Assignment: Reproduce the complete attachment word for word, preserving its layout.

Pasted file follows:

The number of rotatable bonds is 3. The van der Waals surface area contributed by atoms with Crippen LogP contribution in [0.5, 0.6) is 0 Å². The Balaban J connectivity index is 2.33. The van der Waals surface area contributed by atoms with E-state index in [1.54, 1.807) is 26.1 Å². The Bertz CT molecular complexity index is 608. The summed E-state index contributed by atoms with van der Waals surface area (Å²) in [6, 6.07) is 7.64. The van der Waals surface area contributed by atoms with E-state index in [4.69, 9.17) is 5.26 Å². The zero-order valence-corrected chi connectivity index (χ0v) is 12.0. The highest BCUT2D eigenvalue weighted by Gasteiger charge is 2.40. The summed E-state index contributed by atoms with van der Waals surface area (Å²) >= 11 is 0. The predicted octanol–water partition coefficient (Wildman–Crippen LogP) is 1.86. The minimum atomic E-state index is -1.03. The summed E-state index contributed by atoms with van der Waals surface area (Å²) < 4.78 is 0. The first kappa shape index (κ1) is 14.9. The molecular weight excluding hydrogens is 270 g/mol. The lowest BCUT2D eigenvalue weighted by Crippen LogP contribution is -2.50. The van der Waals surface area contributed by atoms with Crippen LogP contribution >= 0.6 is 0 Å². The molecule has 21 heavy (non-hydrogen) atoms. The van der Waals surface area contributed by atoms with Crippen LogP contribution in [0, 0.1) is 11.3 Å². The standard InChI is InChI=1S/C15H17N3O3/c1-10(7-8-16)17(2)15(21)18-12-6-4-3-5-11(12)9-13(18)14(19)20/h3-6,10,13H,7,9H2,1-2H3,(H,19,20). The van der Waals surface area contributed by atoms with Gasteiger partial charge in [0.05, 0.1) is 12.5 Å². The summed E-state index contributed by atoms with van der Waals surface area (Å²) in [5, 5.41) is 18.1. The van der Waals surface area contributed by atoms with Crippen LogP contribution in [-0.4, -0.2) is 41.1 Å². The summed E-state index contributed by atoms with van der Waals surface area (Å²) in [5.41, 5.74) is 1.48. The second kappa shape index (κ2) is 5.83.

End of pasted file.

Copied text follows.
The number of rotatable bonds is 3. The van der Waals surface area contributed by atoms with Crippen LogP contribution in [0.5, 0.6) is 0 Å². The Balaban J connectivity index is 2.33. The van der Waals surface area contributed by atoms with E-state index in [1.54, 1.807) is 26.1 Å². The Bertz CT molecular complexity index is 608. The summed E-state index contributed by atoms with van der Waals surface area (Å²) in [6, 6.07) is 7.64. The van der Waals surface area contributed by atoms with E-state index in [4.69, 9.17) is 5.26 Å². The zero-order valence-corrected chi connectivity index (χ0v) is 12.0. The highest BCUT2D eigenvalue weighted by Gasteiger charge is 2.40. The summed E-state index contributed by atoms with van der Waals surface area (Å²) >= 11 is 0. The predicted octanol–water partition coefficient (Wildman–Crippen LogP) is 1.86. The minimum atomic E-state index is -1.03. The summed E-state index contributed by atoms with van der Waals surface area (Å²) < 4.78 is 0. The first kappa shape index (κ1) is 14.9. The molecular weight excluding hydrogens is 270 g/mol. The lowest BCUT2D eigenvalue weighted by Crippen LogP contribution is -2.50. The van der Waals surface area contributed by atoms with Crippen LogP contribution >= 0.6 is 0 Å². The molecule has 21 heavy (non-hydrogen) atoms. The van der Waals surface area contributed by atoms with Crippen LogP contribution in [0, 0.1) is 11.3 Å². The standard InChI is InChI=1S/C15H17N3O3/c1-10(7-8-16)17(2)15(21)18-12-6-4-3-5-11(12)9-13(18)14(19)20/h3-6,10,13H,7,9H2,1-2H3,(H,19,20). The van der Waals surface area contributed by atoms with Gasteiger partial charge in [0.05, 0.1) is 12.5 Å². The summed E-state index contributed by atoms with van der Waals surface area (Å²) in [5, 5.41) is 18.1. The van der Waals surface area contributed by atoms with Crippen LogP contribution in [-0.4, -0.2) is 41.1 Å². The summed E-state index contributed by atoms with van der Waals surface area (Å²) in [5.41, 5.74) is 1.48. The second kappa shape index (κ2) is 5.83.